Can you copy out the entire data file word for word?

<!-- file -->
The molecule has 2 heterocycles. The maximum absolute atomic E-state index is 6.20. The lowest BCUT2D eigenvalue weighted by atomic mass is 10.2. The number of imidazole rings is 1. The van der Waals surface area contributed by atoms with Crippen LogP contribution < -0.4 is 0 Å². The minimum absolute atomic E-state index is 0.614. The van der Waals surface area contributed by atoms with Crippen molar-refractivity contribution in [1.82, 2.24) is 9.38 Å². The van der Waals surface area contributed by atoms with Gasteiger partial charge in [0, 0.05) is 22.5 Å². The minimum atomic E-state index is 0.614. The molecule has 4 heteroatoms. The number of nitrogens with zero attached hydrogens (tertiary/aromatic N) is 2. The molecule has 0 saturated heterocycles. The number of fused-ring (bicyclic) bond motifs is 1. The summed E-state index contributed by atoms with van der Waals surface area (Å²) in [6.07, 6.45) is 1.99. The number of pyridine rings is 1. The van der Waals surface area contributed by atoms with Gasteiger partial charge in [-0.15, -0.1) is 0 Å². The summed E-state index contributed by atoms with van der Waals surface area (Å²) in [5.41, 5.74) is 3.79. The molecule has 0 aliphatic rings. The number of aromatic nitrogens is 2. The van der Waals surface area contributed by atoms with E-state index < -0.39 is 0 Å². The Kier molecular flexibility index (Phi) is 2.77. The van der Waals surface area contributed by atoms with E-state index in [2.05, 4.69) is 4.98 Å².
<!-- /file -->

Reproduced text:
The molecule has 2 heterocycles. The maximum absolute atomic E-state index is 6.20. The lowest BCUT2D eigenvalue weighted by atomic mass is 10.2. The number of imidazole rings is 1. The van der Waals surface area contributed by atoms with Crippen LogP contribution < -0.4 is 0 Å². The minimum absolute atomic E-state index is 0.614. The van der Waals surface area contributed by atoms with Crippen molar-refractivity contribution in [1.82, 2.24) is 9.38 Å². The van der Waals surface area contributed by atoms with Gasteiger partial charge in [0, 0.05) is 22.5 Å². The minimum atomic E-state index is 0.614. The molecule has 4 heteroatoms. The number of nitrogens with zero attached hydrogens (tertiary/aromatic N) is 2. The molecule has 0 saturated heterocycles. The number of fused-ring (bicyclic) bond motifs is 1. The summed E-state index contributed by atoms with van der Waals surface area (Å²) in [6.07, 6.45) is 1.99. The number of pyridine rings is 1. The van der Waals surface area contributed by atoms with Gasteiger partial charge in [-0.15, -0.1) is 0 Å². The summed E-state index contributed by atoms with van der Waals surface area (Å²) in [5.41, 5.74) is 3.79. The molecule has 0 aliphatic rings. The number of aromatic nitrogens is 2. The van der Waals surface area contributed by atoms with E-state index < -0.39 is 0 Å². The Kier molecular flexibility index (Phi) is 2.77. The van der Waals surface area contributed by atoms with E-state index in [2.05, 4.69) is 4.98 Å².